Some Dietary Supplements Contain A Dangerous Amphetamine-Like Drug: Study

A number of dietary supplements contain a chemical similar to amphetamines, which could carry significant health risks, according to the findings of new research. 

In a study published last week in the medical journal Drug Testing and Analysis, researchers from Harvard Medical School and the University of California, San Francisco found β-methylphenylethylamine (BMPEA) in a number of dietary supplements and warn that the chemical has never been tested for safety or efficacy.

Researchers indicate that they decided to conduct the test after they were unable to find out from the FDA which supplements contained the substance, which is similar to amphetamines.

Amphetamines are stimulants that impact the central nervous system. Used primarily in drugs for attention deficit hyperactivity disorder and narcolepsy, like Adderall and Dexedrine, the drugs can cause heart problems, hypertension, tachycardia, erectile dysfunction, stomach pain, nausea, loss of appetite, weight loss and can lead to depression, mood swings, restlessness, insomnia and other problems.

According to the researchers, the FDA recently discovered BMPEA was found in dietary supplements that contain Acacia rigidula. They found BMPEA in 11 of 21 dietary supplements tested, although the FDA had called for the removal of BMPEA from the drugs over a year before.

They found BMPEA in dietary supplements such as Jetfuel, Fastin-XR, Yellow Scorpion, Black Widow, Lipodrene Hardcore, Aro Burn and others.

Researchers note that FDA regulations call for dietary supplements to only contain ingredients that are part of the food supply or had been found in foods before 1994. BMPEA meets neither of those requirements, the researchers said.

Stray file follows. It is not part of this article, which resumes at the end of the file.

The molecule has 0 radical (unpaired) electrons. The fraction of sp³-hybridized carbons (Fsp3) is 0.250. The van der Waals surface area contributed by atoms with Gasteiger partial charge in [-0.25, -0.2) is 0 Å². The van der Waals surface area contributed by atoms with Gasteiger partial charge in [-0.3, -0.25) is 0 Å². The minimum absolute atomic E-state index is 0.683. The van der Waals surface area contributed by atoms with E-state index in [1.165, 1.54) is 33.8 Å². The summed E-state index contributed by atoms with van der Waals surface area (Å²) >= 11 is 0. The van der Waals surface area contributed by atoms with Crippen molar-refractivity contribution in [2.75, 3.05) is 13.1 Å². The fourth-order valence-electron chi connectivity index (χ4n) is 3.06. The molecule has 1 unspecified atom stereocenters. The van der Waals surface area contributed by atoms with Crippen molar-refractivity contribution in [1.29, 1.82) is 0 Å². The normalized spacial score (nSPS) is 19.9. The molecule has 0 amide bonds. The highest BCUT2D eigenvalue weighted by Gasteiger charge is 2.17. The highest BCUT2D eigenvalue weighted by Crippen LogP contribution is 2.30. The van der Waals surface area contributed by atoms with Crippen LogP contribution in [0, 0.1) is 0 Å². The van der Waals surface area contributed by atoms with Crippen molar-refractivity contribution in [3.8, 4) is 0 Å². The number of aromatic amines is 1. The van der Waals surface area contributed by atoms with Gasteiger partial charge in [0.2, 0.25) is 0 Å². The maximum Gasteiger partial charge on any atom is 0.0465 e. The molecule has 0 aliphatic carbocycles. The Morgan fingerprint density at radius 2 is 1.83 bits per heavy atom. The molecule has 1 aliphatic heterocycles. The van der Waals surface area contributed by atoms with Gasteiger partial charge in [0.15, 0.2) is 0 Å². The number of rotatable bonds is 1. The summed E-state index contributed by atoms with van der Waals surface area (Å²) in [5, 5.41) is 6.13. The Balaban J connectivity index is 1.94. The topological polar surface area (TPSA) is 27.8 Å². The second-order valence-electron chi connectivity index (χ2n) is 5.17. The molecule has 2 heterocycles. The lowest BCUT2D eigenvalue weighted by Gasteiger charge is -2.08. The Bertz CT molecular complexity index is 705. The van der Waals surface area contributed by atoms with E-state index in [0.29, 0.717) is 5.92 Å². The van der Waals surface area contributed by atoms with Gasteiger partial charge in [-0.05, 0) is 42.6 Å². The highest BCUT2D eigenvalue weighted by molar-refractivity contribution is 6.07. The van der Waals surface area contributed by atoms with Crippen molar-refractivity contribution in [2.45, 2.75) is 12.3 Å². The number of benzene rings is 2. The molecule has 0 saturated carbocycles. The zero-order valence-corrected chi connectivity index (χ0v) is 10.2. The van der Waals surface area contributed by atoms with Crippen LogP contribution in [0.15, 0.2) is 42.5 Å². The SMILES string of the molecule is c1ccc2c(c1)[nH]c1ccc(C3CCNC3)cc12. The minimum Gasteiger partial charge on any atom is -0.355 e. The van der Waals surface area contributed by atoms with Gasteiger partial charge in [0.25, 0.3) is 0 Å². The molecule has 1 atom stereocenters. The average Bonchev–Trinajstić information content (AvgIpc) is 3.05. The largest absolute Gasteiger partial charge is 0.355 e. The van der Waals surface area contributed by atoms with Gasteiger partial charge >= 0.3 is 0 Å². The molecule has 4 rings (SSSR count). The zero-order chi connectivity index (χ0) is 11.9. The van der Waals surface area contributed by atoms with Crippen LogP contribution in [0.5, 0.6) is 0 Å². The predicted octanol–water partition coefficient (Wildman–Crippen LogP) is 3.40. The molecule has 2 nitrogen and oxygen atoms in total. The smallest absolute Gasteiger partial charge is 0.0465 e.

“Consumers of Acacia rigidula supplements may be exposed to pharmacological dosages of an amphetamine isomer that lacks evidence of safety in humans,” the researchers concluded. “The FDA should immediately warn consumers about BMPEA and take aggressive enforcement action to eliminate BMPEA in dietary supplements.”

On the same day the study was published the Council for Responsible Nutrition (CRN) issued a statement calling for the FDA to enforce existing regulations and go after the dietary supplement manufacturers using BMPEA.

“Under the law, the agency can demand a product recall for potential safety concerns,” the CRN statement notes. “It can also declare these products misbranded because synthetic BMPEA was not listed on the labels, or proclaim they are adulterated for the simple fact that there has been no pre-market notification submitted for BMPEA as required by law. These legal options come with the ability for FDA to seek injunctive relief to remove the products from the market, as well as a range of civil and criminal penalties for those who intentionally introduce these products to consumers.”

In December, Health Canada issued a recall of Jetfuel Superburn because it contained BMPEA and phenylpropylmethylamine, another amphetamine-like drug.

No similar recalls have been issued in the U.S.

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